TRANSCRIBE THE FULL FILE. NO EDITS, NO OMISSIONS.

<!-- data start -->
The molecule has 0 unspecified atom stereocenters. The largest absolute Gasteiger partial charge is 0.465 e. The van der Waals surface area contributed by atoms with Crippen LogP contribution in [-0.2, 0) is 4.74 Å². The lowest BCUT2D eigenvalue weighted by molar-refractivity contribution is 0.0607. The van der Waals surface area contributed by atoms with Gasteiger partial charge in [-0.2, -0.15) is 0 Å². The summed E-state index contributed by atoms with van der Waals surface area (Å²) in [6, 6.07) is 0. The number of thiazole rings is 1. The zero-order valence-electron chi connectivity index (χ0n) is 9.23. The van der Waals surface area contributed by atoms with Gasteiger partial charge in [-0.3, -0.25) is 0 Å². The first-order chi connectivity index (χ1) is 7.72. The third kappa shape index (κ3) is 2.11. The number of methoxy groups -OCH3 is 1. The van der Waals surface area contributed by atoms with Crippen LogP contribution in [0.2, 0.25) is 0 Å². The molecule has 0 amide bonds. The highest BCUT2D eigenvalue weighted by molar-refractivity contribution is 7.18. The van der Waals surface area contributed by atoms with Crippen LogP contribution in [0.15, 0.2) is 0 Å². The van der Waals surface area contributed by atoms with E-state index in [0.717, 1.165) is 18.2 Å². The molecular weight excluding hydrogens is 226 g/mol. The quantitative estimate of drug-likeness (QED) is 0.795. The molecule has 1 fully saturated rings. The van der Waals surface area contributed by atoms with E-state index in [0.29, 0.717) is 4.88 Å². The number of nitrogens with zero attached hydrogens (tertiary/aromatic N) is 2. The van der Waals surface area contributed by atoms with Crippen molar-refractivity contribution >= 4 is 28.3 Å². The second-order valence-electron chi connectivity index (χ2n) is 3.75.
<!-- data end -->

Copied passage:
The molecule has 0 unspecified atom stereocenters. The largest absolute Gasteiger partial charge is 0.465 e. The van der Waals surface area contributed by atoms with Crippen LogP contribution in [-0.2, 0) is 4.74 Å². The lowest BCUT2D eigenvalue weighted by molar-refractivity contribution is 0.0607. The van der Waals surface area contributed by atoms with Gasteiger partial charge in [-0.2, -0.15) is 0 Å². The summed E-state index contributed by atoms with van der Waals surface area (Å²) in [6, 6.07) is 0. The number of thiazole rings is 1. The zero-order valence-electron chi connectivity index (χ0n) is 9.23. The van der Waals surface area contributed by atoms with Gasteiger partial charge in [-0.3, -0.25) is 0 Å². The first-order chi connectivity index (χ1) is 7.72. The third kappa shape index (κ3) is 2.11. The number of methoxy groups -OCH3 is 1. The van der Waals surface area contributed by atoms with Crippen LogP contribution in [0.2, 0.25) is 0 Å². The molecule has 0 amide bonds. The highest BCUT2D eigenvalue weighted by molar-refractivity contribution is 7.18. The van der Waals surface area contributed by atoms with Crippen LogP contribution in [0.15, 0.2) is 0 Å². The van der Waals surface area contributed by atoms with E-state index in [0.717, 1.165) is 18.2 Å². The molecular weight excluding hydrogens is 226 g/mol. The quantitative estimate of drug-likeness (QED) is 0.795. The molecule has 1 fully saturated rings. The van der Waals surface area contributed by atoms with E-state index in [0.29, 0.717) is 4.88 Å². The number of nitrogens with zero attached hydrogens (tertiary/aromatic N) is 2. The van der Waals surface area contributed by atoms with Crippen molar-refractivity contribution >= 4 is 28.3 Å². The second-order valence-electron chi connectivity index (χ2n) is 3.75.